Retired Adm. James Stavridis, once NATO’s supreme allied commander, is not only the chief international security analyst for NBC News and MSNBC. He is also vice chair, global affairs and managing director of the Carlyle Group, an American multinational private equity firm that ranks among the largest in the world and has controlling interests in a number of defense companies that hold billions in government contracts. What’s more, Stavridis is the chairman of the board of counselors at McLarty Associates, a defense and diplomacy consulting firm. In one of the more telling examples of the foreign policy and defense establishment’s uniparty, Stavridis was considered a potential running mate for Hillary Clinton in 2016 and then was reportedly on Trump’s shortlist for secretary of defense.
Former vice chairman of the Joint Chiefs of Staff and retired Adm. James “Sandy” Winnefeld Jr. is CBS News’s military and homeland security advisor. He also holds a seat on the board of directors for Raytheon, a defense contractor giant with a market cap of more than $100 billion.
Retired Gen. Lloyd Austin had to give up his own seat on Raytheon’s board of directors to take his new role as Biden’s secretary of defense, but was estimated to receive between $750,000 to $1.7 million after selling his holdings in the company. During the confirmation process, Austin promised to recuse himself from Raytheon-related decisions.
CNN contributor David Urban, an advisor to both Trump’s 2016 and 2020 campaigns, also holds the title of president at the American Continental Group, a lobbying firm that has General Dynamics, Lockheed Martin, Raytheon, and Textron in its clientele.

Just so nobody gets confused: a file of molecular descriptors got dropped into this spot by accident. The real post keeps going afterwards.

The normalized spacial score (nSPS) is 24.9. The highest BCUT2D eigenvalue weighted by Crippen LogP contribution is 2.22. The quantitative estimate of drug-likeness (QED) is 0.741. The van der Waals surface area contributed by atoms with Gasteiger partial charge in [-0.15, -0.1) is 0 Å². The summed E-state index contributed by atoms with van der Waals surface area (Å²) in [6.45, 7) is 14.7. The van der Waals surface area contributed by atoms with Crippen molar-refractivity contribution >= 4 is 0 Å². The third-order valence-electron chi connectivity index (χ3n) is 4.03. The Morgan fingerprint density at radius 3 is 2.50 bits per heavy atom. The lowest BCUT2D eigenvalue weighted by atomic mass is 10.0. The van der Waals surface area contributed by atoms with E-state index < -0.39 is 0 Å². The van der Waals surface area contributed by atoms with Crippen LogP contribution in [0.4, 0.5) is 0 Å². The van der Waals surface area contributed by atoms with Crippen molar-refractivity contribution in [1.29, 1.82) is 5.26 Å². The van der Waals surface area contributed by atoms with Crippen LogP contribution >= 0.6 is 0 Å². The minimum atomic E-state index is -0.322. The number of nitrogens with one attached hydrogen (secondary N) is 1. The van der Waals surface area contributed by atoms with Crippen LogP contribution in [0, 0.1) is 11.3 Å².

None of this is new, either.
From 2004 to 2007, retired Army Gen. James “Spider” Marks worked for McNeil Technologies on the procurement of military intelligence contracts, apparently unbeknownst to CNN, which had awarded him the title of analyst. Marks has since returned to CNN as a military analyst, although he no longer works for McNeil. Now, Marks is a venture partner in Stony Lonesome Group, a “Veteranpreneur” firm that has invested in veteran-led defense contractors.
Sometimes, there is more than just a revolving door of personnel within the media-industrial-media complex. General Electric (G.E.) bought back the Radio Corporation of America as well as NBC in 1986, more than 50 years since G.E. first sold the businesses due to changes in antitrust law. Prior to selling NBC to Comcast, G.E. owned the network during the Gulf War. At the time, G.E. manufactured parts for a wide variety of weapons used by the U.S. in the conflict, including the B-2 Spirit stealth bomber, the B-52, and Patriot and Tomahawk Cruise missiles. As Norman Solomon and Martin Lee wrote in Unreliable Sources, “In other words, when correspondents and paid consultants on NBC television praised the performance of U.S. weapons, they were extolling equipment made by GE, the corporation that pays their salaries.” Huh, imagine that.